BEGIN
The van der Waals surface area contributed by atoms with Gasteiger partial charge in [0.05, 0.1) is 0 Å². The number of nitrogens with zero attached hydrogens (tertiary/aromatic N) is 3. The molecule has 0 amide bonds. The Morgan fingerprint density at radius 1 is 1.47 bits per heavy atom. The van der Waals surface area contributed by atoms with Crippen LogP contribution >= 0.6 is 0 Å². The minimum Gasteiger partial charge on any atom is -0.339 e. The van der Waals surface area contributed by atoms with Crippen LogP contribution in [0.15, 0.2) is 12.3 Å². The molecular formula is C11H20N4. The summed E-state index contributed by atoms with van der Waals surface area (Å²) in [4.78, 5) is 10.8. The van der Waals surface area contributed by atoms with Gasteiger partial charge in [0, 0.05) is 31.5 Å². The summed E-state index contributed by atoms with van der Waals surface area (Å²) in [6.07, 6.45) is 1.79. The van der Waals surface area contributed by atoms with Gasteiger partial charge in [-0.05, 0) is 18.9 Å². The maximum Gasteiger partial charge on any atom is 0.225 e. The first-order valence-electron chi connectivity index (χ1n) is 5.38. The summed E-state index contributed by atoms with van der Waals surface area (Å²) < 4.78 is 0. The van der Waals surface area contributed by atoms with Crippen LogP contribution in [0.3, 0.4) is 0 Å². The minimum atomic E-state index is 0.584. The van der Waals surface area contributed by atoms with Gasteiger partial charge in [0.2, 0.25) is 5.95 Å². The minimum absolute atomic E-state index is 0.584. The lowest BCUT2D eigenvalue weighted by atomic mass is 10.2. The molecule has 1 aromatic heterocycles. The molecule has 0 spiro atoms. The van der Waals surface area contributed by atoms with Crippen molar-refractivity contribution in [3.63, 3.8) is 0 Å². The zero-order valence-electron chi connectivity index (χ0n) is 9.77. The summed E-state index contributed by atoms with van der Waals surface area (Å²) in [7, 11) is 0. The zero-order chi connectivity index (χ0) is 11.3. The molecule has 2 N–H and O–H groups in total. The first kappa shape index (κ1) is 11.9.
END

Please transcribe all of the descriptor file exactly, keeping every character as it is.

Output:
The van der Waals surface area contributed by atoms with Gasteiger partial charge in [0.05, 0.1) is 0 Å². The number of nitrogens with zero attached hydrogens (tertiary/aromatic N) is 3. The molecule has 0 amide bonds. The Morgan fingerprint density at radius 1 is 1.47 bits per heavy atom. The van der Waals surface area contributed by atoms with Crippen LogP contribution >= 0.6 is 0 Å². The minimum Gasteiger partial charge on any atom is -0.339 e. The van der Waals surface area contributed by atoms with Crippen LogP contribution in [0.15, 0.2) is 12.3 Å². The molecular formula is C11H20N4. The summed E-state index contributed by atoms with van der Waals surface area (Å²) in [4.78, 5) is 10.8. The van der Waals surface area contributed by atoms with Gasteiger partial charge in [0, 0.05) is 31.5 Å². The summed E-state index contributed by atoms with van der Waals surface area (Å²) in [6.07, 6.45) is 1.79. The van der Waals surface area contributed by atoms with Gasteiger partial charge in [-0.05, 0) is 18.9 Å². The maximum Gasteiger partial charge on any atom is 0.225 e. The first-order valence-electron chi connectivity index (χ1n) is 5.38. The summed E-state index contributed by atoms with van der Waals surface area (Å²) < 4.78 is 0. The van der Waals surface area contributed by atoms with Crippen LogP contribution in [0.3, 0.4) is 0 Å². The minimum atomic E-state index is 0.584. The van der Waals surface area contributed by atoms with Gasteiger partial charge in [0.2, 0.25) is 5.95 Å². The minimum absolute atomic E-state index is 0.584. The lowest BCUT2D eigenvalue weighted by atomic mass is 10.2. The molecule has 1 aromatic heterocycles. The molecule has 0 spiro atoms. The van der Waals surface area contributed by atoms with Crippen molar-refractivity contribution in [3.63, 3.8) is 0 Å². The zero-order valence-electron chi connectivity index (χ0n) is 9.77. The summed E-state index contributed by atoms with van der Waals surface area (Å²) in [7, 11) is 0. The zero-order chi connectivity index (χ0) is 11.3. The molecule has 2 N–H and O–H groups in total. The first kappa shape index (κ1) is 11.9.